Intermediate panels are excavated between the two previously poured primary panels and steel cages are inserted in them. The intermediate panels are then back filled with concrete as heretofore.
In some cases, underground structures such as utilities, telephones, etc. may be met. In which case, typically in the past these utilities have either been rerouted or such sections have simply been excavated around the utility and filled with concrete and not reinforced. According to a further aspect of the present invention, the existing utilities are excavated around as before, and then the excavation is filled with a conventional concrete or a steel fiber reinforced concrete. This permits the lateral bending strength of the H-beams to be joined with concrete or the fiber steel reinforcement to provide an underground reinforced concrete wall where such obstructions have been met which has a strength approaching that at least of the conventional steel reinforced concrete walls for equivalent lengths.
In addition, interior facing walls may have special block out sections provided which lead to making thinner walls in situ from walls having highly decorative effects, and walls wherein the amount of reinforcement can be effectively utilized.
The special advantages of the present invention are as follows:
1. The H-beam and concrete lagging system is installed without the need of pre-drilling and pre-setting of H-beams prior to removing the soil between the beams,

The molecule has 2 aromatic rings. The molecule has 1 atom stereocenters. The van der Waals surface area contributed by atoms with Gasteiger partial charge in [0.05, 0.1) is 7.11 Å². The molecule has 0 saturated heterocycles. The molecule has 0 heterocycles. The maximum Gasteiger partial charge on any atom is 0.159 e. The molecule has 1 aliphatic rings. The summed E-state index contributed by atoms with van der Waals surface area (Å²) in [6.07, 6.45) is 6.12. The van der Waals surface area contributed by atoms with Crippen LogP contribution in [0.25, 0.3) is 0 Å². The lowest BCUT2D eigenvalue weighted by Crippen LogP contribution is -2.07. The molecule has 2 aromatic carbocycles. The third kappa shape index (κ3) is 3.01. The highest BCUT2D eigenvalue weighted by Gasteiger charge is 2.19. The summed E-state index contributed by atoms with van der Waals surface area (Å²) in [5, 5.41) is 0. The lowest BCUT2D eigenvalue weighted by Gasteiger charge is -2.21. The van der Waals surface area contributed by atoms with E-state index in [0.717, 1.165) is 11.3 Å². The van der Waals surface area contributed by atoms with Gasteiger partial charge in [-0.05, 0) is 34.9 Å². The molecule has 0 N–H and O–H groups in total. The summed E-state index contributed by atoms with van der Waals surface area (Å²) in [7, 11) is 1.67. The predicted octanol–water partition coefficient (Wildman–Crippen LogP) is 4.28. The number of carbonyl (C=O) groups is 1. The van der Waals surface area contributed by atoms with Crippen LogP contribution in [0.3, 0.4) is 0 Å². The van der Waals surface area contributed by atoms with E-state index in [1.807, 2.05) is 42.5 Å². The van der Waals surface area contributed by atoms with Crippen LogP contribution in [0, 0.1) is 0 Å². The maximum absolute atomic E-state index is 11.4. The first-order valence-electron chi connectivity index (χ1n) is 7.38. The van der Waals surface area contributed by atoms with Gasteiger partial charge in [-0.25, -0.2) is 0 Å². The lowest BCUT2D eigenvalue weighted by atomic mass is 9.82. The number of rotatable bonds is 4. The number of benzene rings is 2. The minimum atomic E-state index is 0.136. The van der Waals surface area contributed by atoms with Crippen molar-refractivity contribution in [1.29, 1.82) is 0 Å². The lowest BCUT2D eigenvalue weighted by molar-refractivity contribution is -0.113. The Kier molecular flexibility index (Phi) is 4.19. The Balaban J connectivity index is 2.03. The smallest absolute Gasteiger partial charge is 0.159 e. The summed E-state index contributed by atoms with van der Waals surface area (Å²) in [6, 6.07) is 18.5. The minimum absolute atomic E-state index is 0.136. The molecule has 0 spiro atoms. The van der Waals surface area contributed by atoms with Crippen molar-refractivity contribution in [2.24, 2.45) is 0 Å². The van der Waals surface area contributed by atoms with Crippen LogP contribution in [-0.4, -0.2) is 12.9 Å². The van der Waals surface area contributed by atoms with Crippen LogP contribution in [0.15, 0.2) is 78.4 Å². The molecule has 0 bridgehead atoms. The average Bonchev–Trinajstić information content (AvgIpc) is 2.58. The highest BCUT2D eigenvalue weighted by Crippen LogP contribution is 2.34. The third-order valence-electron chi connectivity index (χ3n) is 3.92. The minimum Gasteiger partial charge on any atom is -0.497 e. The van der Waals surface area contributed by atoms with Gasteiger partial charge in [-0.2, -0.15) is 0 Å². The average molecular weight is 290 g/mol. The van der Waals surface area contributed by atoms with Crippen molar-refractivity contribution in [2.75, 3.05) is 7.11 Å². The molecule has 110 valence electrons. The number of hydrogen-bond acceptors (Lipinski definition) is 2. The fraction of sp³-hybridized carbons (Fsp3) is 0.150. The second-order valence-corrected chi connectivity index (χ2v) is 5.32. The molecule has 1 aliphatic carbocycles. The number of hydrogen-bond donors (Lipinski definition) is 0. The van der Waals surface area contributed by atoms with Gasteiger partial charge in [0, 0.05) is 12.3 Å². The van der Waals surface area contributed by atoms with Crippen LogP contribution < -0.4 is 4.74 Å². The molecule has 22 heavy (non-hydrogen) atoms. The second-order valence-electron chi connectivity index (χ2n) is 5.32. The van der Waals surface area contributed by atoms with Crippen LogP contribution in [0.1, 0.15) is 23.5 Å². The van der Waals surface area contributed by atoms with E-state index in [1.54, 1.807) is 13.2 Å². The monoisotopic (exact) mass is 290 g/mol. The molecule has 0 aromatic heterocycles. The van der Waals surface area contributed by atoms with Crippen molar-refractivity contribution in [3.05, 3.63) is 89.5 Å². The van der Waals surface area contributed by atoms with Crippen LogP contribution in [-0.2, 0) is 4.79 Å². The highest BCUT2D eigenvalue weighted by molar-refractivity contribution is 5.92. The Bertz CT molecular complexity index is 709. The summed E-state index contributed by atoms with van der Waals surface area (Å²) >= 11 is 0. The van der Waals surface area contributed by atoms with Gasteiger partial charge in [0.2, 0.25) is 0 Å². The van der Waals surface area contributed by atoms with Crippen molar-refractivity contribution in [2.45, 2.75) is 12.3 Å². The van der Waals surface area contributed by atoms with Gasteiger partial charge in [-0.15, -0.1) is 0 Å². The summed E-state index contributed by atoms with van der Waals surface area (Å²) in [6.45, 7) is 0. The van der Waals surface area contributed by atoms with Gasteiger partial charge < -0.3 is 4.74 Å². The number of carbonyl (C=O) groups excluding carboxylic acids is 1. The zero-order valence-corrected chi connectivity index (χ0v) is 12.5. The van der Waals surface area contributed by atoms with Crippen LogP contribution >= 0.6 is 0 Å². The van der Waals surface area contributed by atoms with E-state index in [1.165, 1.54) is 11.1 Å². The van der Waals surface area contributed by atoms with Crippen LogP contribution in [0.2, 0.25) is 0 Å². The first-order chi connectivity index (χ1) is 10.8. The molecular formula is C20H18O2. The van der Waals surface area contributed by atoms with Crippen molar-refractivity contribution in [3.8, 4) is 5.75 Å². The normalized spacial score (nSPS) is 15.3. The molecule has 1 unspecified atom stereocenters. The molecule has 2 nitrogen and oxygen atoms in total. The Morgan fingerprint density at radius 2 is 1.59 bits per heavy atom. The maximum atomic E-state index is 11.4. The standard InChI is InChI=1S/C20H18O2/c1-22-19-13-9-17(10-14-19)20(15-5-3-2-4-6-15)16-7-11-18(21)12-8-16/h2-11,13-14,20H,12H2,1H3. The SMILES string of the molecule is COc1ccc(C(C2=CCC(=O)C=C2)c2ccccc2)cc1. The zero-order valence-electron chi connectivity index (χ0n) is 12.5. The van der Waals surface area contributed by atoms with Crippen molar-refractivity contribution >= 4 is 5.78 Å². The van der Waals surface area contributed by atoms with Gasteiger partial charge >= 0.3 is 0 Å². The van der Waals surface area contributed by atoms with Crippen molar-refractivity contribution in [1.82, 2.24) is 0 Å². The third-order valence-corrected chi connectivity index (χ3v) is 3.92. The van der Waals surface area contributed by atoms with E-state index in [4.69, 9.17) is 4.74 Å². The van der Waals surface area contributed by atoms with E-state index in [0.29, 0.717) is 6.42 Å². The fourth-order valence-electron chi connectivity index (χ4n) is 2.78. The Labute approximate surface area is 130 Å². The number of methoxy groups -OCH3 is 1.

2. Excellent watertight connections between the panels is assured by the use of steel beams as a water stop. Styrofoam block outs inserted between the flanges of the beams at the ends eliminates the need of "end-joint" pipes or other time consuming and expensive construction procedures, permits the easy cleaning of the joint and assures a structually sound, clean, watertight joint,
3. Excellent vertical and horizontal alignment of the rigid H-beam framework is assured by the steel lattice work. This rigorous control of the structual elements of the slurry wall assures a simple quick connection of bracing to the beam flanges at the time of general excavation. These braces can be placed at any elevation along the length of the beam. Furthermore, the method allows for changes in brace location during construction,
4. Insertion of the primary structural framework is facilitated by an innovative combination of double H-beams used as a reaming tool. This tool squares off and evens out the excavation prior to the installation of the permanent steel framework,
5. Permits the elimination of reinforcing steel in the unexcavated face of primary elements,
6. Permits the placement of block outs and finished wall surface materials in the element.
The above and other advantages, features and objectives of the invention will become more apparent from the following description taken in conjunction with the accompanying drawings wherein:
FIG. 1 is a top plan view illustrating a typical plan of excavation sequence along a line of the wall,
FIG. 2 is a side elevation view illustrating the different phases of the construction in a sequence,
FIG. 3 illustrates an excavation sequence carried out about an underground obstruction such as a 24 inch telephone conduit,
FIG. 4 is an isometric view of the H-beam pair and rebar reinforcements showing the formation of the lower edges of the H-beam pair cutting edges for use as a reaming tool,
FIG. 5 is a top plan view of a concreted wall section made using alternated single (primary panel) and double (secondary panel) reinforcing rods,
FIG. 6 is a partial top sectional view of a block out spacer and reinforcing steel,
FIG. 7 is a top plan view showing the final cross-sectional view of a wall constructed using the block out technique of the invention, and
FIG. 8 is a front plan view of a typical connected H-beam pair for forming a primary panel element including block out and showing the foam blocks retained in the outer channels of the connected H-beam pair.